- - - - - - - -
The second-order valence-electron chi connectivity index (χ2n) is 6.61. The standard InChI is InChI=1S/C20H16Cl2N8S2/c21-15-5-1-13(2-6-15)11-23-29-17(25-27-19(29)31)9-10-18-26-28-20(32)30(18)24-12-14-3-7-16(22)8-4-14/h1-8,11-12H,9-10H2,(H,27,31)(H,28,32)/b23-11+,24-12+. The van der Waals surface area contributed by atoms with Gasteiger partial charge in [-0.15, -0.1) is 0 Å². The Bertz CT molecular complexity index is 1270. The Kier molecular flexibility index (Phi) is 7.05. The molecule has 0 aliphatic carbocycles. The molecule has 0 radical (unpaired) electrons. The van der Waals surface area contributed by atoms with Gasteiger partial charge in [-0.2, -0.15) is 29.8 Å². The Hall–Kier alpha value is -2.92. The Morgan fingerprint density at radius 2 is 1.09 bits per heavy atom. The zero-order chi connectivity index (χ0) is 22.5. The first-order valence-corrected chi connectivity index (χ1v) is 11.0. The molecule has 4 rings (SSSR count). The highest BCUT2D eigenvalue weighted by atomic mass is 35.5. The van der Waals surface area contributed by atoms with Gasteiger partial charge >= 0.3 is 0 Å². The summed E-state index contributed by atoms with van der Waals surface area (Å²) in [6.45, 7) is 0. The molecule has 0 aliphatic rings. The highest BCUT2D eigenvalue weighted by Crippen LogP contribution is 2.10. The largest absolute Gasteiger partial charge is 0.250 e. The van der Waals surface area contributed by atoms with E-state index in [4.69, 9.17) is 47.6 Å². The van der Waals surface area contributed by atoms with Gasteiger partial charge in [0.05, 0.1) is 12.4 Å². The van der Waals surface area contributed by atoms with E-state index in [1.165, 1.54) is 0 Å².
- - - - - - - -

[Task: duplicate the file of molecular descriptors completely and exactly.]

The second-order valence-electron chi connectivity index (χ2n) is 6.61. The standard InChI is InChI=1S/C20H16Cl2N8S2/c21-15-5-1-13(2-6-15)11-23-29-17(25-27-19(29)31)9-10-18-26-28-20(32)30(18)24-12-14-3-7-16(22)8-4-14/h1-8,11-12H,9-10H2,(H,27,31)(H,28,32)/b23-11+,24-12+. The van der Waals surface area contributed by atoms with Gasteiger partial charge in [-0.15, -0.1) is 0 Å². The Bertz CT molecular complexity index is 1270. The Kier molecular flexibility index (Phi) is 7.05. The molecule has 0 aliphatic carbocycles. The molecule has 0 radical (unpaired) electrons. The van der Waals surface area contributed by atoms with Gasteiger partial charge in [-0.2, -0.15) is 29.8 Å². The Hall–Kier alpha value is -2.92. The Morgan fingerprint density at radius 2 is 1.09 bits per heavy atom. The zero-order chi connectivity index (χ0) is 22.5. The first-order valence-corrected chi connectivity index (χ1v) is 11.0. The molecule has 4 rings (SSSR count). The highest BCUT2D eigenvalue weighted by atomic mass is 35.5. The van der Waals surface area contributed by atoms with Gasteiger partial charge >= 0.3 is 0 Å². The summed E-state index contributed by atoms with van der Waals surface area (Å²) in [6.45, 7) is 0. The molecule has 0 aliphatic rings. The highest BCUT2D eigenvalue weighted by Crippen LogP contribution is 2.10. The largest absolute Gasteiger partial charge is 0.250 e. The van der Waals surface area contributed by atoms with E-state index in [4.69, 9.17) is 47.6 Å². The van der Waals surface area contributed by atoms with Gasteiger partial charge in [0.05, 0.1) is 12.4 Å². The van der Waals surface area contributed by atoms with E-state index in [1.165, 1.54) is 0 Å².